David Price has turned around a rocky start to this season to show he’s still capable of being the ace the Boston Red Sox signed him to be.
Price began the season with consecutive seven inning shutout performances. Big deal, people sneered. Both starts came against the Tampa Bay Rays, a team most of us (incorrectly) assumed would be the division’s bottom-feeder. Let’s see how he does against a real team.
Then came a disastrous start in the Bronx in which Price was pulled after only one inning. We would later learn that the quick hook was due to Price losing feeling in his pitching hand. It didn’t seem like Davey Tingle Fingers was sticking around long anyway after the Yankees shelled him for four runs in the opening frame.
His next few outings would be a struggle. Price allowed at least four runs in each of his next three starts as his ERA inflated above the 5.00 mark. Here we go again. Either he’s hurt or he’s hurting the team with poor performances. It’s always something with this guy. We were left to wonder if Price would ever live up to his massive contract.
We’re not wondering anymore.
The Red Sox have won each of Price’s last seven starts. The lefty is 6-0 with a 2.24 ERA over that span. He hasn’t allowed more than five hits or three runs in any of those seven starts.
You wanted to see him step up in a big game? Two of his last three wins came against the reigning champion Houston Astros and a Seattle Mariners team that led the AL West division until Price knocked them down a peg.
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Price held the Mariners to one run over seven innings Thursday night in Seattle. He allowed only five hits, struck out seven and didn’t walk a batter.
The recent results have been impressive but it’s how Price has been doing it that makes him resemble his old self. A fastball that topped out in the low-90’s early this season has averaged above 93 mph in each of his last three starts. He was consistently hovering in the mid-90’s against the Mariners, topping out at around 96 mph.
Price has relied heavily on a fastball/cutter strategy. He throws his four-seam fastball nearly half the time and uses the cutter a career-high 29.5 percent of the time, per FanGraphs. He mixes in a changeup that has become more deadly with his regained fastball velocity. He’ll also still occasionally show us the curveball.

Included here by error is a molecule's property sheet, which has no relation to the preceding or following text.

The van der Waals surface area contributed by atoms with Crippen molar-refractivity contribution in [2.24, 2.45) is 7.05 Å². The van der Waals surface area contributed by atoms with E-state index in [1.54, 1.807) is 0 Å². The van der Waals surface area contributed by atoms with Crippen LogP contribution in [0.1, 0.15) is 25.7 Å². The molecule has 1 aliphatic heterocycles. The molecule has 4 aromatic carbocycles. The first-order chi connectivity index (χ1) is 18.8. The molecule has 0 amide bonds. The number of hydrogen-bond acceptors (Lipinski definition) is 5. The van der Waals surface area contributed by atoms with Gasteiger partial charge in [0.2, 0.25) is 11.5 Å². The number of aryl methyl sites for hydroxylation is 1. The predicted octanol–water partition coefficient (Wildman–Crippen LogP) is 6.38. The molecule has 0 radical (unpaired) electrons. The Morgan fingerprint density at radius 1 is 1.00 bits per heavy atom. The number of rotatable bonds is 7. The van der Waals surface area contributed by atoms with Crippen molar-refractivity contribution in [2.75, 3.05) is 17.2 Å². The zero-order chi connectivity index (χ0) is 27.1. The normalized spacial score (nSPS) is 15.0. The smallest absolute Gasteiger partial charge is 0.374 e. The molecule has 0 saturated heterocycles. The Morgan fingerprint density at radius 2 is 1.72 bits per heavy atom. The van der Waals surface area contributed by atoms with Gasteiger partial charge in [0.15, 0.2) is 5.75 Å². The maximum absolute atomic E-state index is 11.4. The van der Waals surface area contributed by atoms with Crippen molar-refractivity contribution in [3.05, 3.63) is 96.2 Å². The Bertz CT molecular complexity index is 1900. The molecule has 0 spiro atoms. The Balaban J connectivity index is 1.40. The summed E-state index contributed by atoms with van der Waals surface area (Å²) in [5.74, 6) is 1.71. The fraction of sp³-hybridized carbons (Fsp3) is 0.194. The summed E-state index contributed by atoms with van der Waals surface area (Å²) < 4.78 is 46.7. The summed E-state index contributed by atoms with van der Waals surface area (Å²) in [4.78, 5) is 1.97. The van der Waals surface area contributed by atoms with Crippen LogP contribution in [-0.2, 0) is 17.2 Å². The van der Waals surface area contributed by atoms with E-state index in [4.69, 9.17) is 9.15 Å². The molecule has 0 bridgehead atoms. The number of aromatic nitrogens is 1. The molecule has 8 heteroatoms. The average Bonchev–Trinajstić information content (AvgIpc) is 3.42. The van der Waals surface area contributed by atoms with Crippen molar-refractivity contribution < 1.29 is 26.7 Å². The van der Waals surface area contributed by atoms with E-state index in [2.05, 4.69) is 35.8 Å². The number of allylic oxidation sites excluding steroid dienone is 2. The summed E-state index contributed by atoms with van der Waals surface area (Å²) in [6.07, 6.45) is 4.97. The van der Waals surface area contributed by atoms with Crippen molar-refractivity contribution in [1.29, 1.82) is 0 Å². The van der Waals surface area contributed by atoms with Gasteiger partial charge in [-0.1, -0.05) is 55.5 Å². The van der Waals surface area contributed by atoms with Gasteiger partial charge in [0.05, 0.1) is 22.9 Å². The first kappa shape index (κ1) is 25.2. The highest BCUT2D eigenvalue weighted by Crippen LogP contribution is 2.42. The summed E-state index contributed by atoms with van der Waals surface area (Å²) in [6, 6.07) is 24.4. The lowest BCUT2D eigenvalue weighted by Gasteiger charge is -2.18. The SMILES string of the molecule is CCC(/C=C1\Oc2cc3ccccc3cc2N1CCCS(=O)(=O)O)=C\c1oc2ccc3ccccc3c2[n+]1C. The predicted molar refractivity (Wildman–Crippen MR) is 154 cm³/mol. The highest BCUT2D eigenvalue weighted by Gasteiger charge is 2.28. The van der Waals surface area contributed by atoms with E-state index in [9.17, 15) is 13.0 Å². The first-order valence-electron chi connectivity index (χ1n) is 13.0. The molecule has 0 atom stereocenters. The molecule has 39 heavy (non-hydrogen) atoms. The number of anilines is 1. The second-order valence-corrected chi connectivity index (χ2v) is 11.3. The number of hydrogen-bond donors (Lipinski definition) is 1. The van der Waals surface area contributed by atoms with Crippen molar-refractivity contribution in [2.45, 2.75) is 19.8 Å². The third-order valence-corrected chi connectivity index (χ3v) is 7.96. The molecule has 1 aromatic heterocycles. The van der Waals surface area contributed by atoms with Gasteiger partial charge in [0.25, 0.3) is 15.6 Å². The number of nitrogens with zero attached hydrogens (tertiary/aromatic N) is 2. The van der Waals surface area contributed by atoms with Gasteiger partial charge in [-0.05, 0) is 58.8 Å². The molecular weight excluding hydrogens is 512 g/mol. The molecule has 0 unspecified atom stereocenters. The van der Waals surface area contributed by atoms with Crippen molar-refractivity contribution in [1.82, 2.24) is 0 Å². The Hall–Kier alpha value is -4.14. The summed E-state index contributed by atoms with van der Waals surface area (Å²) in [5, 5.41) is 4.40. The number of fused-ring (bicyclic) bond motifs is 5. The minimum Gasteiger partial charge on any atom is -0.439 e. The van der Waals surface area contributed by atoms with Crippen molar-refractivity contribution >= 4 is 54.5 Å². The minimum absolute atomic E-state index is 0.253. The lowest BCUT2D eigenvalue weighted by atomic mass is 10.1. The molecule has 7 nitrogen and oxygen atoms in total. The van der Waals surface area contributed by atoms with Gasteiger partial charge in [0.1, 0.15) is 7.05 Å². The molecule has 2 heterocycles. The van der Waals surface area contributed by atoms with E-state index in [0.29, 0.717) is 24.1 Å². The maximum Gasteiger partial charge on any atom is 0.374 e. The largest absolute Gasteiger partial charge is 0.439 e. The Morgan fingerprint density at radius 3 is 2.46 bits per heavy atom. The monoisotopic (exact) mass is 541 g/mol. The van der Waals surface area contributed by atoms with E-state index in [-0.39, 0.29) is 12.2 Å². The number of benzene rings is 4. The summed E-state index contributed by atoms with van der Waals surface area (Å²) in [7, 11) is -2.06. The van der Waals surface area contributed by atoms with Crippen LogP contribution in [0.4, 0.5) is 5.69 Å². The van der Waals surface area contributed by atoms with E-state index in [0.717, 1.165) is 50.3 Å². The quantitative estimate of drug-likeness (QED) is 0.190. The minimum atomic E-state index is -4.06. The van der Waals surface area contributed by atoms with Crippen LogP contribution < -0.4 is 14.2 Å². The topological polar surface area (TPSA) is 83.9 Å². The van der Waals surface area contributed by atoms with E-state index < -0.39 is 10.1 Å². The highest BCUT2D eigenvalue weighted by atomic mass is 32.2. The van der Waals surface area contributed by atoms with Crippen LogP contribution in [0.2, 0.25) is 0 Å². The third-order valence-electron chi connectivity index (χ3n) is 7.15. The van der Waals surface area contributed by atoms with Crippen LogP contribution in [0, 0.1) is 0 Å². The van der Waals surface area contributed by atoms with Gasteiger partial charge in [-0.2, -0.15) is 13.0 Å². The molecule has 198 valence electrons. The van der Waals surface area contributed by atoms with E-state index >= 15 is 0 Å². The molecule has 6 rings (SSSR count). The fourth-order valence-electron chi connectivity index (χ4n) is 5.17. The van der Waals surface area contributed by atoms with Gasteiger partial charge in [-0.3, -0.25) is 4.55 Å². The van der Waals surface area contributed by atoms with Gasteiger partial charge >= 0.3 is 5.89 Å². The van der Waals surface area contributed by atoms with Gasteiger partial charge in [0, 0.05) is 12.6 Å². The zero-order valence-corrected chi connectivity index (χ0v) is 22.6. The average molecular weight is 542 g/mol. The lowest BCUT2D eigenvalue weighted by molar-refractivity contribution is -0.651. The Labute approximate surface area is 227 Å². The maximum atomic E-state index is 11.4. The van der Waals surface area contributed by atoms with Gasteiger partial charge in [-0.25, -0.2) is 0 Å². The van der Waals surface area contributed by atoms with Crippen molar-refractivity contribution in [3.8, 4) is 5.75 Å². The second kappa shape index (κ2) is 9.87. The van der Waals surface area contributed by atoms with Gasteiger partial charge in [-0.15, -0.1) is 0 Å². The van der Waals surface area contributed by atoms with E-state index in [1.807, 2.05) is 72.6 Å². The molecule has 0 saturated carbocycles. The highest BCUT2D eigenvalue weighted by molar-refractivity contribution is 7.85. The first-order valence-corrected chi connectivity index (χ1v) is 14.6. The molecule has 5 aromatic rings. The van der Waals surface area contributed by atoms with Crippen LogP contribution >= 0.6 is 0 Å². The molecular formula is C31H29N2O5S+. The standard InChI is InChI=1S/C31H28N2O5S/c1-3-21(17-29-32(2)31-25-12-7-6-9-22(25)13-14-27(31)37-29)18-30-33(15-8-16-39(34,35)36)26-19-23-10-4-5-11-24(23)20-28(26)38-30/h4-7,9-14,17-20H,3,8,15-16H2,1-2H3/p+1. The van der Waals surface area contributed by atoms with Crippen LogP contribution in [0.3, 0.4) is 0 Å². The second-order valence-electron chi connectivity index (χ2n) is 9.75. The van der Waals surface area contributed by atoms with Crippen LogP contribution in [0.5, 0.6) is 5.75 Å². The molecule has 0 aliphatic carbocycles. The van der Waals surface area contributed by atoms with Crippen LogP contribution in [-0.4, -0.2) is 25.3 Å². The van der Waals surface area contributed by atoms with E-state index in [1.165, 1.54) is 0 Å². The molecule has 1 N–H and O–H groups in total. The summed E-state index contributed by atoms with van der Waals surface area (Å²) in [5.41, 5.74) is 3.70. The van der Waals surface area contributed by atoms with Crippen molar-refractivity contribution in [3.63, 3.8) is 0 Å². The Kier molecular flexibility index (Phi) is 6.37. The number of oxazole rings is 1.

The repertoire seems to be working for him. The 3.76 ERA he carries is higher than you want from an ace-caliber pitcher due to a few early rough patches but he’s trimmed more than a full run off that figure in just over a month. Look beyond ERA and there are more promising signs.
Price’s 18.2 line drive percentage and 30.3 hard hit percentage are both the best rates he’s posted since joining the Red Sox. His 7.8 HR/FB is his best since 2015 and he’s striking out nearly a batter per inning.
The remarkable turnaround Price has shown this season is reminiscent of his first season in Boston. Red Sox fans were quick to label him a bust after a rocky six weeks to begin the 2016 season. Many were so eager to turn on him that they didn’t notice once he returned to form. Over his final 28 starts that season, Price went 13-8 with a 3.39 ERA.
The dilemma that Price finds himself in is that no matter how well he’s performed of late he won’t get the recognition he deserves until he does it against the Yankees. In the postseason. En route to a World Series title. Anything short of that is a failure in the eyes of Red Sox Nation.
Is that reasonable? Of course not. Yet when you’re making $30 million a year, expectations are going to be unreasonable. He may very well fall short in the end but for the first time in a while, these last seven starts have made the notion of Price living up to that contract look a bit more realistic.